Now, don't expect spending sprees like that every season, because they usually don't turn a team from playoff contender to Stanley Cup contender overnight.

A team needs a solid prospect pool and drafts to go with the diligent free-agent pick ups to be truly successful, but they also need the guy at the top that is willing to make the moves necessary to make the team better (ignoring any Darcy Regier opinions). 

So, despite a tough season last year, there is no plausible argument that Pegula has made the team worse.

One could possibly argue that the additions of Leino, Regehr and Ehrhoff have not made the team better, and after last season it's possible, but not only should they not be judged on a single season, but all three played well at the end of the season. 

But the reality is that with the new additions of Steve Ott, plus the three from last year, plus this year's draft class that includes Mikhail Grigorenko (who is making a mockery of the Quebec Major Junior Hockey League), Zemgus Girgensons and Jake McCabe, the team is certainly going to be better moving forward.

Pegula has not delivered the Cup yet, but don't be surprised if he does sooner than you think. 

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Note: This article is part of a top-ten countdown of the Buffalo Sabres' top prospects. In order to be considered a prospect, the player has to be eligible for the Calder Trophy this season, which means they cannot have played more than 25 games in the NHL in any season prior. This removes Corey Tropp, Luke Adam, Jhonas Enroth and Cody Hodgson from contention.

Marcus Foligno has made quite the impression on Buffalo Sabres fans.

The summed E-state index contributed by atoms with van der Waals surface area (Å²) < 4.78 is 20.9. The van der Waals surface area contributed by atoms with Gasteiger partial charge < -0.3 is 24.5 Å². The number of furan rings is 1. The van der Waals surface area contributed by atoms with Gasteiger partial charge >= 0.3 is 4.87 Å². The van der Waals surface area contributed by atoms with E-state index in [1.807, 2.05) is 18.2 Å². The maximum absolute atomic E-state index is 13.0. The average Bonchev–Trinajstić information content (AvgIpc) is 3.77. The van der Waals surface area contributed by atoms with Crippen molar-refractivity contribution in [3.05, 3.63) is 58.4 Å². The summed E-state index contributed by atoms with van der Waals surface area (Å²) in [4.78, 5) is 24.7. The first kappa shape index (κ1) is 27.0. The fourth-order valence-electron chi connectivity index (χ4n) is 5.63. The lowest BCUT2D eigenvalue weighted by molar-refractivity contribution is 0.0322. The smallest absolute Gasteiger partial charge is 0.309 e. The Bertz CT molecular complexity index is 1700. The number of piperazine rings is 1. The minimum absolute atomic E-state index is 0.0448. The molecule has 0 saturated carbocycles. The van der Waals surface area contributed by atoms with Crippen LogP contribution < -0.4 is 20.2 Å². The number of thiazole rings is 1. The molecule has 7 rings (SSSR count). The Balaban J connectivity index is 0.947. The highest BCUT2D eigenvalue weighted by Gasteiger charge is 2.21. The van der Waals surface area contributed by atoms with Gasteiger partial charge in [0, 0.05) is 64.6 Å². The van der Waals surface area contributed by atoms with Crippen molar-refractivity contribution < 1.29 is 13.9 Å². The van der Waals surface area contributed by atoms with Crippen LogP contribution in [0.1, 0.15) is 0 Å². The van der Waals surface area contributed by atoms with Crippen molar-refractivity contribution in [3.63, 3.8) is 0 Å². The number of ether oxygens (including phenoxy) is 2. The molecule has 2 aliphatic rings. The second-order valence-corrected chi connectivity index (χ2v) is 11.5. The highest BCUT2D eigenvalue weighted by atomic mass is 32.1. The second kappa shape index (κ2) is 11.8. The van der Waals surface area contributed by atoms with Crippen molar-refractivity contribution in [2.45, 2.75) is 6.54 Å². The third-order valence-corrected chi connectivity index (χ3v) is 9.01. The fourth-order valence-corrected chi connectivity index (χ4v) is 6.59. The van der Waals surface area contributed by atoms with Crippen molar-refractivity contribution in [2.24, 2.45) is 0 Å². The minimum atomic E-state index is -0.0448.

There was a largely mixed reaction when Sabres general manager Darcy Regier traded the physical Zack Kassian to the Vancouver Canucks for the smaller, more offensively gifted Cody Hodgson, with most detractors pointing to the Sabres' loss of grit as the biggest negative. Yet, once Foligno was called upon in the beginning of March, fans saw that Darcy might have had a plan after all. 

After struggling in a one-game call-up right before Christmas, Foligno saw his second chance come during a series of Sabre injuries in March. Placed on a line with Tyler Ennis and Drew Stafford, Foligno immediately made his presence felt. 

Despite not being known as an overly offensive talent, Foligno scored 13 points in his 13-game call-up, proving that he is not only a physical presence. 

An excellent skater and one who is not shy to use his size, Foligno is, at least on paper, a less offensively skilled Kassian. Kassian was never expected to score 75 points, and neither will Foligno.

Foligno's best game came on April 3 against the Toronto Maple Leafs. Within the first ten seconds of the game, Foligno crushed Carl Gunnarsson, who was unable to return to the game. He then "fought" Matt Frattin, who decided to stand up for a teammate against the wrong guy and promptly lost, big time. Foligno then added two assists in the Sabres' most exciting win of the year. 

This is exactly the type of play the Sabres need and want out of Foligno, especially when he is playing with such a playmaker as Ennis. Foligno will open ice for the shifty center, making for more opportunities for himself and his linemates Foligno and Stafford. 

Foligno is currently playing for the Rochester Americans of the AHL as the lockout drags on. In his first three games, he scored two goals and made one assist. 

Foligno will certainly be on the opening day roster for the Sabres when the first puck drops (hopefully on Nov. 2).

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With NHL reinforcements due to the dragging lockout, the AHL has become a much more competitive league. With the likes of Jordan Eberle, Adam Henrique, Cody Hodgson, Chris Kreider and Ryan Nugent-Hopkins filling the rosters of AHL teams, the intrigue has certainly been ratcheted up.

While the Buffalo Sabres' affiliate Rochester Americans are not the lone beneficiary of NHL-caliber talent during the lockout, they are not unfamiliar with the perks of having these players at their disposal. During the 2004-2005 NHL lockout, the Amerks went 51-19-10, which earned them the AHL's version of the Presidents' Trophy for having the best regular season record. 

Despite losing in the conference semifinals, the Amerks can only hope to have a similar season this year, with last season's first-round exit from the Calder Cup Playoffs still stinging second year coach Ron Rolston. Here are three reasons they can improve on last season's result:

 

1. NHL-Talent Mixed With AHL Depth.